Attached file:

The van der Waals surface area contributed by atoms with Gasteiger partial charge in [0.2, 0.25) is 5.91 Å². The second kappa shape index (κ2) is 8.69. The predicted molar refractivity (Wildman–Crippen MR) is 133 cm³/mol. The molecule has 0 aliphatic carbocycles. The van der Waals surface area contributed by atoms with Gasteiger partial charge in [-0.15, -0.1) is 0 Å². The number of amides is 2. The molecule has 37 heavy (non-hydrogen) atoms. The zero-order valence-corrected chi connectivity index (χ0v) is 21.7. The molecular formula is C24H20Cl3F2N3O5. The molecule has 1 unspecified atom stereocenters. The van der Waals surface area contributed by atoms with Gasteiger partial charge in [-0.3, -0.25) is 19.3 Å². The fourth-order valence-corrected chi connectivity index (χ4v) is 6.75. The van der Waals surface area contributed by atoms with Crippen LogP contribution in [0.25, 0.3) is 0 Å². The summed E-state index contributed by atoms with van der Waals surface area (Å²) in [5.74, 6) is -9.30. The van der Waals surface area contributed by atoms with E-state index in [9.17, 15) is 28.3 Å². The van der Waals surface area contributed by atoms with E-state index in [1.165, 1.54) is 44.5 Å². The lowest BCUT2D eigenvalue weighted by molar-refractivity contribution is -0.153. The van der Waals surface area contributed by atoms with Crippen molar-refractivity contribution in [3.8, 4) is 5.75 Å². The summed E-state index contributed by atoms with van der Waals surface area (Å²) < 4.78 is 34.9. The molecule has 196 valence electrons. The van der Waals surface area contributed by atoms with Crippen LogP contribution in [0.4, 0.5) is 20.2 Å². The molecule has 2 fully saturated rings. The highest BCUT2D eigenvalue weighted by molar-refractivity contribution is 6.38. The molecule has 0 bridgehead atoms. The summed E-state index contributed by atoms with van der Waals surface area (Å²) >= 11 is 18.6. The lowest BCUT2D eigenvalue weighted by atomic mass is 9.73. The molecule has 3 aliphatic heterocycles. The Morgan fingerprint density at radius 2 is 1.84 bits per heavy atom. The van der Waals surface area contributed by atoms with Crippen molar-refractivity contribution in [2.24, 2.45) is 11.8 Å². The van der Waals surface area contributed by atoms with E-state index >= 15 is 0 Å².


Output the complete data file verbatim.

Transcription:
The van der Waals surface area contributed by atoms with Gasteiger partial charge in [0.2, 0.25) is 5.91 Å². The second kappa shape index (κ2) is 8.69. The predicted molar refractivity (Wildman–Crippen MR) is 133 cm³/mol. The molecule has 0 aliphatic carbocycles. The van der Waals surface area contributed by atoms with Gasteiger partial charge in [-0.15, -0.1) is 0 Å². The number of amides is 2. The molecule has 37 heavy (non-hydrogen) atoms. The zero-order valence-corrected chi connectivity index (χ0v) is 21.7. The molecular formula is C24H20Cl3F2N3O5. The molecule has 1 unspecified atom stereocenters. The van der Waals surface area contributed by atoms with Gasteiger partial charge in [-0.3, -0.25) is 19.3 Å². The fourth-order valence-corrected chi connectivity index (χ4v) is 6.75. The van der Waals surface area contributed by atoms with Crippen LogP contribution in [0.25, 0.3) is 0 Å². The summed E-state index contributed by atoms with van der Waals surface area (Å²) in [5.74, 6) is -9.30. The van der Waals surface area contributed by atoms with E-state index in [9.17, 15) is 28.3 Å². The van der Waals surface area contributed by atoms with E-state index in [1.165, 1.54) is 44.5 Å². The lowest BCUT2D eigenvalue weighted by molar-refractivity contribution is -0.153. The van der Waals surface area contributed by atoms with Crippen molar-refractivity contribution in [3.8, 4) is 5.75 Å². The summed E-state index contributed by atoms with van der Waals surface area (Å²) < 4.78 is 34.9. The molecule has 196 valence electrons. The van der Waals surface area contributed by atoms with Crippen LogP contribution in [0.4, 0.5) is 20.2 Å². The molecule has 2 fully saturated rings. The highest BCUT2D eigenvalue weighted by molar-refractivity contribution is 6.38. The molecule has 0 bridgehead atoms. The summed E-state index contributed by atoms with van der Waals surface area (Å²) >= 11 is 18.6. The lowest BCUT2D eigenvalue weighted by atomic mass is 9.73. The molecule has 3 aliphatic heterocycles. The Morgan fingerprint density at radius 2 is 1.84 bits per heavy atom. The van der Waals surface area contributed by atoms with Crippen molar-refractivity contribution in [2.24, 2.45) is 11.8 Å². The van der Waals surface area contributed by atoms with E-state index >= 15 is 0 Å².